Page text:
Officials of the Independent National Electoral Commission (INEC) count votes at a polling station after local elections, in Lagos on March 18, 2023. Nigerians vote in local elections three weeks after the ruling party won a presidential poll contested by the two main opposition parties. Africa’s most populous country will be voting for governors in 28 of the 36 states of the federation. (Photo by PIUS UTOMI EKPEI / AFP)
(AFP) – Lagos governor Babajide Sanwo-Olu has won his bid for re-election, Nigeria‘s electoral commission said Monday, as votes are counted following local elections marred by violence and vote buying.
Governors are powerful positions in Nigeria, with some controlling state budgets larger than those of several African nations.
Saturday’s election for 28 governors and more than 900 state assembly lawmakers took place three weeks after the governing party won a presidential race that opposition groups said was rigged.
Outsider Peter Obi of the Labour Party (LP) caused a stir on February 25 by winning the most votes in Lagos, considered the fiefdom of president-elect Bola Tinubu of the ruling All Progressives Congress (APC).
But nationwide Obi came in third position, after Atiku Abubakar of the Peoples Democratic Party (PDP) — both are contesting the results in courts.
The key question on Saturday was whether Obi’s growing popularity, especially with Nigeria‘s youth, would translate at the local polls.
But Sanwo-Olu scored a landslide victory winning 762,134 votes compared to 312,329 for Gbadebo Rhodes-Vivour from the LP and 62,449 for the PDP candidate Olajide Adediran.
The incumbent also passed the required threshold of 25 percent of votes across two-thirds of the state, the Independent National Electoral Commission (INEC) said.
So far, the APC has won the governorship races in Ogun, Kwara, Jigawa, Gombe, Yobe, Katsina and Sokoto, while the PDP has won in Oyo and Akwa Ibom.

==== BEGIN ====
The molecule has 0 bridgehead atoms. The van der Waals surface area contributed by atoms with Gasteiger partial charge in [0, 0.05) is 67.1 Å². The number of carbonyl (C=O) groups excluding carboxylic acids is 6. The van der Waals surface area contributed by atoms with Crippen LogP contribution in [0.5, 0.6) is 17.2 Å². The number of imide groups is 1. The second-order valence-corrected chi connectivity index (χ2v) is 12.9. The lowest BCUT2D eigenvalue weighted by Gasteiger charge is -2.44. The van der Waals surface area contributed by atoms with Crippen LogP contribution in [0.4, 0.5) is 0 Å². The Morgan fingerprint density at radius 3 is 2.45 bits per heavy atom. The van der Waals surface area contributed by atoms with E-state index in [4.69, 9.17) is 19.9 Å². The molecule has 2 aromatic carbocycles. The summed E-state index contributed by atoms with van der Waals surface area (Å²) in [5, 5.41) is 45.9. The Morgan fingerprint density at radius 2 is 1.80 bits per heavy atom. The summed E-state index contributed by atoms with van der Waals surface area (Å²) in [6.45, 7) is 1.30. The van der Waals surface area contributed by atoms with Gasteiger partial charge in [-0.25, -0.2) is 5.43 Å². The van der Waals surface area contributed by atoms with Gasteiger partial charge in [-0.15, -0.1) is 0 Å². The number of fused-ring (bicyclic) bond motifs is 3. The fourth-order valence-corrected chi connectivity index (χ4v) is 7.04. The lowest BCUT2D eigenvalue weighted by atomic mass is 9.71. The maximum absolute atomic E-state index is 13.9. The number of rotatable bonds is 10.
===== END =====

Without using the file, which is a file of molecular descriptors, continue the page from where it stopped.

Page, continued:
Other competitive contests where results are still pending took place in southern Rivers and northern Kano, while northeast Adamawa could see the election of Nigeria‘s first woman governor.
With President Muhammadu Buhari stepping down in May after two terms, many hoping for change were disappointed in the way the voting was conducted last month, a sentiment that could have impacted the local contests.
Voters and opposition parties claimed that technical mishaps allowed for ballot manipulation, which the electoral commission has denied.
After observing Saturday’s poll, the Centre for Democracy and Development (CDD) noted in parts of the country “a sense of discouragement that due to the unfavourable outcome of the presidential election ‘there is no point’ of coming out to vote”.
Despite signs of low turnout, observer group Yiaga Africa said it had recorded “significant improvement in the management of election logistics” on Saturday.
Polling units mostly opened on time and both the biometric registration machines and online portal to view results functioned relatively well, both observer groups said.
– Beatings and arrests –
Violence was recorded across several states however, with thugs showing up at polling units to intimidate voters and in some cases destroying electoral material.
In southeast Imo State, where armed separatist groups are active, a group of ad hoc electoral staff were taken hostage on Saturday morning, and while they were quickly rescued, election material went missing.
In Lagos, “in the Lagbasa and Ado primary school in Ajah, there were reports of voters being flogged”, according to the CDD.
Amnesty International warned that these tactics were being “used to scare people from voting”.
“Many ended up with severe injuries… This is unacceptable and must be investigated thoroughly,” the rights group said on Twitter.
As a result of tensions, voting was postponed in some sites — in Eti Osa district of Lagos and in Asari-Toru and Degema districts of Rivers State — and took place on Sunday.
“Processes were disrupted by actors over whom we have little or no control,” said INEC official Festus Okoye, who condemned the violence on Sunday evening.
He also said that “allegations of voter inducement, harassment and manipulation of results will be reviewed and addressed.”
Instances of vote buying was more rampant than during the presidential election, observers reported earlier in the day.
Party agents were seen giving out 1,000 naira (about two dollars) in exchange for votes, as well as provisions of spaghetti, fabric and alcohol, Yiaga Africa said.
The Economic and Financial Crimes Commission said on Saturday that it had arrested “no fewer than 65 persons… for alleged voter inducement”.
© Agence France-Presse